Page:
An ethics and good government bill was headed to a vote early today as lawmakers argued over how much public agencies should report about disciplinary actions against employees.
Senate Minority Leader Phil Berger said the disclosure issue was the final stumbling block in the roughly 30-page-bill, which includes measures such as upping the penalty for exceeding campaign contribution limits and making it easier for those who win public records lawsuits to collect legal fees from government.
After hours of negotiating late Friday and early today, the House and Senate were still hashing out the state employee issue.
Berger said House negotiators' latest proposal would allow agencies to report the reasons for dismissing an employee, but only after a 15-day notice to the employee and an undefined "reasonable" period of time after. Berger, a Rockingham County Republican who has been the strongest advocate for providing more transparency in personnel matters, said the Senate wanted disclosure for suspensions and demotions as well. That, he said, was prolonging the negotiation.
Both chambers, he said, have agreed that salary and employment histories should be public.
He said House and Senate negotiators had agreed about other long-standing areas of dispute over measures to curtail the influence of money in politics.
Much of the negotiation went on behind closed doors.
Even Gov. Bev Perdue, who was attempting to monitor the negotiations from her home in New Bern, was on the outside looking in. Press Secretary Chrissy Pearson said the governor's lobbying team has been shut out of meetings between House and Senate leaders on the package, and so it has been "virtually impossible" for the governor to have input in the discussions.
Good government advocates did not take the privacy as an indicator that key points in the legislation would be decided in their favor.
"I find it completely ironic," said Jane Pinsky, executive director of the N.C. Coalition for Lobbying and Government Reform. "I understand they need time to talk, but to do it at the last minute and behind closed doors doesn't speak well for ethics and good government."
Lawmakers from both parties have talked about the need for ethics law changes after repeated scandals in state government.
The House and Senate have passed different packages of reforms that include upping the penalty for violating campaign contribution limits, requiring more political appointees to disclose campaign fundraising and making public the salary histories of state and local employees. But neither bill moved forward for a vote during the past two days. That gave lawmakers until early today, their planned adjournment, to finish the task.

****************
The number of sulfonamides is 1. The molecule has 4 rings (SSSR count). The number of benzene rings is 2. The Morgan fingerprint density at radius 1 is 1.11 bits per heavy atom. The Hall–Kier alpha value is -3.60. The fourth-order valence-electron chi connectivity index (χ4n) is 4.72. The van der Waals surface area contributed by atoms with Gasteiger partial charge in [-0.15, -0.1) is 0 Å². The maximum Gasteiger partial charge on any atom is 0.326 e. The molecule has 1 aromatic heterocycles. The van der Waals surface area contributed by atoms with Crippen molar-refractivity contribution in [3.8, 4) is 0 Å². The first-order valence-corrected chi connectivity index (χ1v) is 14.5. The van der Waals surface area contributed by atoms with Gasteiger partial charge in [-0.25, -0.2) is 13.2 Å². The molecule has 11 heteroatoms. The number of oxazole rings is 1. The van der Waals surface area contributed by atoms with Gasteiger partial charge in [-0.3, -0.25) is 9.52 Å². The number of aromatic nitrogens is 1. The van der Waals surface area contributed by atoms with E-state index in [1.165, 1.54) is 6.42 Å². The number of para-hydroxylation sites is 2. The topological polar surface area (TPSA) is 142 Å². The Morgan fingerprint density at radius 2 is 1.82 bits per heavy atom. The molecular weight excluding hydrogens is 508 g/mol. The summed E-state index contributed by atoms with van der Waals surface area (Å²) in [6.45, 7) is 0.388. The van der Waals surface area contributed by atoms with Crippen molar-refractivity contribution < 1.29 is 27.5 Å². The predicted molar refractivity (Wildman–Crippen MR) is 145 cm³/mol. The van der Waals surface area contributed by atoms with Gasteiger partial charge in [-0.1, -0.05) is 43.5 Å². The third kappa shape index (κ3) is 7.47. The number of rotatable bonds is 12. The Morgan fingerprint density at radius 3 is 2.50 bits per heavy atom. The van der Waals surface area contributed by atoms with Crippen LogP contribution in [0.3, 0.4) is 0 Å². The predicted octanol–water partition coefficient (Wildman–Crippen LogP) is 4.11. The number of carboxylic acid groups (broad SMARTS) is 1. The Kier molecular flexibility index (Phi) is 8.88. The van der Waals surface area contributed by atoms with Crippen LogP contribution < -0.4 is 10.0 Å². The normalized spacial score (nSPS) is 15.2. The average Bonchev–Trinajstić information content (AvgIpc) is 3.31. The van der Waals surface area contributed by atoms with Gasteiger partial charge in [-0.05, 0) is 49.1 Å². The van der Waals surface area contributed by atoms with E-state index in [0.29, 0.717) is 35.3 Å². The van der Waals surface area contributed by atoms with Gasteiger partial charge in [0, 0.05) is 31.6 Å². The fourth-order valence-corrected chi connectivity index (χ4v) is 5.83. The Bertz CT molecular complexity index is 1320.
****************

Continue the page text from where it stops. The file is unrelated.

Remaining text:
The bill had not been voted on by 12:30 a.m. (Visit newsobserver.com for the latest developments.)
Laws can be broken
Senate leader Marc Basnight said the final package would have heft, but it wouldn't have prevented some of the recent corruption cases.
"The misfortunes of the past, they would not have changed with this set of laws," said Basnight, a Manteo Democrat. "People were found to break the laws that we had. These just give great clarity and create a transparency that should have occurred." Legislative leaders had pledged to move a substantial reform package before the session closed, but they were hung up on at least three reform measures, two of which address concerns about "pay to play" practices in state government that arose in Gov. Mike Easley's administration.
The first is a provision in the House bill that would prohibit most contractors doing business with state government from making campaign contributions of more than $1,000 annually to the office holder that awards the business. Senate leaders have resisted the provision.
A second is how far political appointees should go in disclosing campaign fundraising for the officials who appoint them. The House bill requires disclosure of each contribution raised; the Senate requires appointees to confirm they had been fundraising.
Another item of contention is how far to go in making more personnel information public. The Senate bill makes public salary and employment histories, and also allows state and local agencies to provide a general description of disciplinary actions such as suspensions, demotions and firings. The House initially passed similar language, but dropped it in favor of a provision that would only make public disciplinary actions after an employee was convicted of a crime.
'Don't trash somebody'
The House provision would make public even less information on disciplinary actions than is available today, according to the N.C. Press Association. North Carolina already has one of the most secretive personnel laws in the country, making public little more than the current position, status and salary of an employee.
Public employee groups such as the State Employees Association of North Carolina and the N.C. Association of Educators sought the provision. Suzanne Beasley, a SEANC lobbyist, said the public shouldn't get information from state agencies about employee disciplinary matters until someone is convicted of a crime.
"Don't trash somebody before they are proven guilty," she said.
John Bussian, a lobbyist for the press association, said that window of disclosure is too narrow. It would prevent the public from learning details of cases in which employees committed egregious conduct that did not result in a criminal charge. It would also prevent the release of personnel information in cases in which a public employee was charged with a job-related crime.
Staff writers Benjamin Niolet and J. Andrew Curliss and news researcher David Raynor contributed to this report.
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